Wednesday, 16 September 2009

The Moomins and the Great Flood - 1

In the original Swedish its title is The Little Trolls and the Great Flood. It was written by Tove Jansson in 1945.

It must have been late in the afternoon one day at the end of August when Moomintroll and his mother arrived at the deepest part of the great forest. It was completely quiet, and so dim between the trees that it was as though twilight had already fallen. Here and there giant flowers grew, glowing with a peculiar light like flickering lamps, and furthest in among the shadows small, cold green points moved.

'Glow-worms,' said Moominmamma, but they had no time to stop and take a closer look at them. They were searching for a nice, warm place where they could build a house to crawl into when winter came. Moomins cannot stand the cold at all, so the house would have to be ready by October at the latest.

So they walked on, further and further into the silence and the darkness. Little by little, Moomintroll began to feel anxious, and he asked his mother if she thought there were any dangerous creatures in there. 'Hardly,' she said, 'though we'd perhaps better go a little faster, anyway. But I hope we're so small that we won't be noticed if something dangerous should come along.'

Suddenly Moomintroll gripped his mother tightly by the arm. 'Look!' he said, so frightened that his tail stuck straight out. From the shadows behind a tree-trunk two eyes were staring at them. At first Moominmamma was frightened, too, but then she calmed down: 'I think it's a very small creature. Wait, and I'll shine a light on it. Everything looks worse in the dark, you know.'

And she picked one of the big flower-lamps and shone it into the shadow. Then they saw that there really was a very small creature sitting there, and that it looked friendly and a little startled. 'There, you see,' said Moominmamma.

'What are you?' asked the small creature.

'I'm a moomintroll,' answered Moomintroll, who had got his courage back. 'And this is my mother. I hope we didn't disturb you.' (You can see that his mother had taught him to be polite.)

'That's all right,' said the small creature. 'I was sitting there feeling very sad and was longing for company. Are you in a great hurry?' 'Yes,' said Moominmamma. 'You see, we're looking for a nice, sunny place to build a house in. But perhaps you'd like to come with us?' 'Rather!' said the small creature, leaping out towards them. 'I'd got lost and thought I would never see the sun again!'

So they continued, all three of them, taking a large tulip with them to light the way. But around them the darkness was growing deeper and deeper, the flowers glowed more faintly beneath the trees, and eventually the very last one went out. In front of them gleamed a black stretch of water, and the air was heavy and cold. 'How dreadful,' said the small creature. 'That's the swamp. I don't dare go there.'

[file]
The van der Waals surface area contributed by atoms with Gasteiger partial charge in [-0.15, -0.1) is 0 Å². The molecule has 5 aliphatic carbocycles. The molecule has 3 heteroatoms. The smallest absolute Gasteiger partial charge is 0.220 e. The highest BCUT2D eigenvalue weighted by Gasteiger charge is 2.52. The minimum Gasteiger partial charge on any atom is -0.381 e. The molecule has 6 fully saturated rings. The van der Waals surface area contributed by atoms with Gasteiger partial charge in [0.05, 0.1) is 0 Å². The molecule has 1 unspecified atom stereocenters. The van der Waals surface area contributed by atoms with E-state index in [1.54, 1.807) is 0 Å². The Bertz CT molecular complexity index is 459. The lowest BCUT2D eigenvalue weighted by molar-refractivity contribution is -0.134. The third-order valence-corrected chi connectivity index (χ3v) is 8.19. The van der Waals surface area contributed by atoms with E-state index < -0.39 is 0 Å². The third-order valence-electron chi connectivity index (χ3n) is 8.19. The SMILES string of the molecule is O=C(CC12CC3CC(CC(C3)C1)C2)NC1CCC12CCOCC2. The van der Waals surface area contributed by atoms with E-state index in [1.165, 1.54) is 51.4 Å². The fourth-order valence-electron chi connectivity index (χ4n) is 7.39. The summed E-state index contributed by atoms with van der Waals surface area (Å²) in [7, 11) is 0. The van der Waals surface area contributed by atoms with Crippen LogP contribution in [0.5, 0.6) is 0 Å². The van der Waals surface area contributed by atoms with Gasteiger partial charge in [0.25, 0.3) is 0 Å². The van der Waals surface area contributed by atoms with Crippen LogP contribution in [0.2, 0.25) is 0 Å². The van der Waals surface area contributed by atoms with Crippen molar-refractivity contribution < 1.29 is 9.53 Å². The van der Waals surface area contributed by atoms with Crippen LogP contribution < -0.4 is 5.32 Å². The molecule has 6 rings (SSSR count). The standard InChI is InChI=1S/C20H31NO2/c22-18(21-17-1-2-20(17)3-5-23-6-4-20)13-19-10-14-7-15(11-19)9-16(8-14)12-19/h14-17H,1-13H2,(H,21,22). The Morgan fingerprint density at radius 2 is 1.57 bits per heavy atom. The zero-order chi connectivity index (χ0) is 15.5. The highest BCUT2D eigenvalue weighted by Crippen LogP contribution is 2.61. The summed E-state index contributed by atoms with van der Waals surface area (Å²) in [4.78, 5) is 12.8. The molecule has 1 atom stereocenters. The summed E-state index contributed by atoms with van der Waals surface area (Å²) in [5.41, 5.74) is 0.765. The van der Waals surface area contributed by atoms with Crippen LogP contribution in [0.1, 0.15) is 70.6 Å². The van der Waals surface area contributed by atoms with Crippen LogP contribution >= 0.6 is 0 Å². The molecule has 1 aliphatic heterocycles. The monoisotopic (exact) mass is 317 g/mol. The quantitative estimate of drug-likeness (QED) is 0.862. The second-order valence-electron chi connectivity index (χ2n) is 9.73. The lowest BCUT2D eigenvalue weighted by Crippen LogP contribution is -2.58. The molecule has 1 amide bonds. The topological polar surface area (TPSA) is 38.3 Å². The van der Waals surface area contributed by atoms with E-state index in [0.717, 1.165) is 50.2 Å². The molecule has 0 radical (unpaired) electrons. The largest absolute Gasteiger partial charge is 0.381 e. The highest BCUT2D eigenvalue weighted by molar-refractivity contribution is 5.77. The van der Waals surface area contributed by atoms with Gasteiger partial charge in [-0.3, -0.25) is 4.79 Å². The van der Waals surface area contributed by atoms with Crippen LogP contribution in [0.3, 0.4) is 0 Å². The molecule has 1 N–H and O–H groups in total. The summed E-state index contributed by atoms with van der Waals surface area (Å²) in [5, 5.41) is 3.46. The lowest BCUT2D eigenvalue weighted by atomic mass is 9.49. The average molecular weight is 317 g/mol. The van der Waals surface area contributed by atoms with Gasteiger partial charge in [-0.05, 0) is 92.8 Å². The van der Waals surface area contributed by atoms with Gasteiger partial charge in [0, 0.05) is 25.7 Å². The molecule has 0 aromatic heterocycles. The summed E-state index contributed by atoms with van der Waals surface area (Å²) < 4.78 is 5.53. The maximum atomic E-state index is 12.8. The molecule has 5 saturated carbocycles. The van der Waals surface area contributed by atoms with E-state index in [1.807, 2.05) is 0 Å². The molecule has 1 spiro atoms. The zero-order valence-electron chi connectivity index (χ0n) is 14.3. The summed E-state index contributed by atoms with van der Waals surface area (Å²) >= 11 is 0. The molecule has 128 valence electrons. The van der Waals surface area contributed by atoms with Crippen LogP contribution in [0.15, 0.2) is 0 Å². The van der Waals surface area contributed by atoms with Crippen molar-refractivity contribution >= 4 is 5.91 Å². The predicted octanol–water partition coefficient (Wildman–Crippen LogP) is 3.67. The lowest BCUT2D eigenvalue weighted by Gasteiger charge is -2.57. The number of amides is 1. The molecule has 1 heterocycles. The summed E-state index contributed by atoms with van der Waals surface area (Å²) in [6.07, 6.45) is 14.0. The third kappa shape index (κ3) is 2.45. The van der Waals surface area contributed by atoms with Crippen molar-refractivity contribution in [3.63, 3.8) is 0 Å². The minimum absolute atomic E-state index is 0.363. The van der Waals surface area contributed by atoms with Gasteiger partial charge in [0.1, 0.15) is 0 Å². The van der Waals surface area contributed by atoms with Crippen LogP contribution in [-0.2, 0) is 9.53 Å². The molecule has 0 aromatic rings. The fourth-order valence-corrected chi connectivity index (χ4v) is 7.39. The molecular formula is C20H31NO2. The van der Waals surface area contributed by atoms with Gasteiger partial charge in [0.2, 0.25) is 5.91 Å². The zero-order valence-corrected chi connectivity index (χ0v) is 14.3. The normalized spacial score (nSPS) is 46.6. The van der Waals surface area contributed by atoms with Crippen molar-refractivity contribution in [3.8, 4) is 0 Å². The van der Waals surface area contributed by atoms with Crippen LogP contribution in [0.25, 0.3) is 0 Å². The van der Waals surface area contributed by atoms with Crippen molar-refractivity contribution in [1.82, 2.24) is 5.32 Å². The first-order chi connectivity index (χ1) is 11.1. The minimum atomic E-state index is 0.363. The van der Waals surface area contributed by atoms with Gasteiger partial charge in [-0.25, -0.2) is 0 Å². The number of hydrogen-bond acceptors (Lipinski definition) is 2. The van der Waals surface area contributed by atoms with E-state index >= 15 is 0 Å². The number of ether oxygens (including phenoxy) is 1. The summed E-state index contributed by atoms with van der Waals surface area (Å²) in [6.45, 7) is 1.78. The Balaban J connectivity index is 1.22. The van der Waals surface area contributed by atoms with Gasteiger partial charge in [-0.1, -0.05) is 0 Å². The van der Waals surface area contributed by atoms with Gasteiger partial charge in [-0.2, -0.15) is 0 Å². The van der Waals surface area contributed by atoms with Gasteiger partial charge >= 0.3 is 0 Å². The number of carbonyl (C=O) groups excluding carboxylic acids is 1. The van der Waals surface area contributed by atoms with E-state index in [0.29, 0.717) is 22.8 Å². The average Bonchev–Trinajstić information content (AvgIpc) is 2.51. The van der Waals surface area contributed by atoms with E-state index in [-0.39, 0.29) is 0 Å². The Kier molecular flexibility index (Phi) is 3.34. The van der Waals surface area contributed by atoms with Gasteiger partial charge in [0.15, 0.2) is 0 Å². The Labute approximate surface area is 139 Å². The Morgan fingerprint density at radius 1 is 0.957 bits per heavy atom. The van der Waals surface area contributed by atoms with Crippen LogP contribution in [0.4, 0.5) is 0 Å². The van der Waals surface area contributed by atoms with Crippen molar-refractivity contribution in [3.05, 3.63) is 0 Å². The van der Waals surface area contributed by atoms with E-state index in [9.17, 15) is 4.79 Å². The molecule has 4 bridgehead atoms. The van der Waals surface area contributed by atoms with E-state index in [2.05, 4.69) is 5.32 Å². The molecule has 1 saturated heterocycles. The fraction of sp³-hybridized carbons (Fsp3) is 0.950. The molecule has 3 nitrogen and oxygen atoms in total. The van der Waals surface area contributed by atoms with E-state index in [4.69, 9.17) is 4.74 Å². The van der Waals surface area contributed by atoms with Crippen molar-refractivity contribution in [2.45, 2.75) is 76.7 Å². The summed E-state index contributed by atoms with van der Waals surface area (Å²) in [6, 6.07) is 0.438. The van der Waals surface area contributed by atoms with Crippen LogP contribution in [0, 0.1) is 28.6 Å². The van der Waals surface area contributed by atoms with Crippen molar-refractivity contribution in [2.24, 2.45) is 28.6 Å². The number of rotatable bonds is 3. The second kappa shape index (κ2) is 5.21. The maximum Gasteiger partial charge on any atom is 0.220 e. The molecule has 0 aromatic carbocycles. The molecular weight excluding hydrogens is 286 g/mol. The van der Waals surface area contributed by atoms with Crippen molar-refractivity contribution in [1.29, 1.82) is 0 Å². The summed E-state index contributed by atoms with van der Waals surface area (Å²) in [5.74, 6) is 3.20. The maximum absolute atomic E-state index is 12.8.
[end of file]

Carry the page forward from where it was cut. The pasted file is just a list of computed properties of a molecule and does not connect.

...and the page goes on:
'Why is that?' asked Moominmamma.

'Oh, because that's where the Great Serpent lives,' said the small creature in a very low voice, looking about him in all directions.

'Pah!' said Moomintroll, wanting to show how brave he was. 'We are so small that we probably won't be noticed. How will we ever find the sunshine if we don't dare to go across? Now come with us.' 'Perhaps a bit of the way,' said the small creature. 'But be careful. It's for your account and risk.'

So they stepped as quietly as they could from tussock to tussock. The black mud bubbled and whispered all around them, but as long as the tulip lamp burned they felt calm. At one moment, Moomintroll slipped and nearly fell in, but his mother caught hold of him at the last moment.

'We shall have to continue by boat,' she said. 'Now your feet are all wet. Why, you'll catch cold.' Then she got out a pair of dry socks for him from her handbag, and lifted him and the small creature up on to a big, round water-lily leaf. They all three stuck their tails in the water like paddles and then they steered straight out on to the swamp. Beneath them they glimpsed dark creatures that swam out and in between the roots of the trees, there was a splashing and a ducking, and the mist came stealing over them.Suddenly the small creature said: 'I want to go home now!' 'Don't be afraid, small creature,' said Moomintroll in a quavering voice. 'We'll sing something cheerful and...'

At that very moment their tulip went out and it was completely dark. And from the darkness they heard a hissing, and felt the water-lily leaf swaying. 'Quick, quick!' cried Moominmamma. 'The Great Serpent is coming!'

They stuck their tails in deeper, and paddled with all their might so that the water gushed at the prow. Now they could see the Serpent swimming behind them. It looked nasty, and its eyes were cruel and yellow.

They paddled as hard as they could, but it kept gaining on them, and was already opening its mouth, with its long, quivering tongue. Moomintroll put his hands in front of his eyes and cried: 'Mamma!' and then he waited to be eaten.

But nothing happened. Then he looked cautiously between his fingers. Something very remarkable had happened. Their tulip was glowing again, it had opened all its petals and in the midst of them stood a girl with bright blue hair that reached all the way down to her feet.

Brighter and brighter glowed the tulip. The Serpent began to blink, and suddenly it turned right round with an angry hissing and slid down into the mud.

Moomintroll, his mother and the small creature were so agitated and surprised that for a long time they were unable to say anything.

(to be continued)

translated from Finland-Swedish by David McDuff

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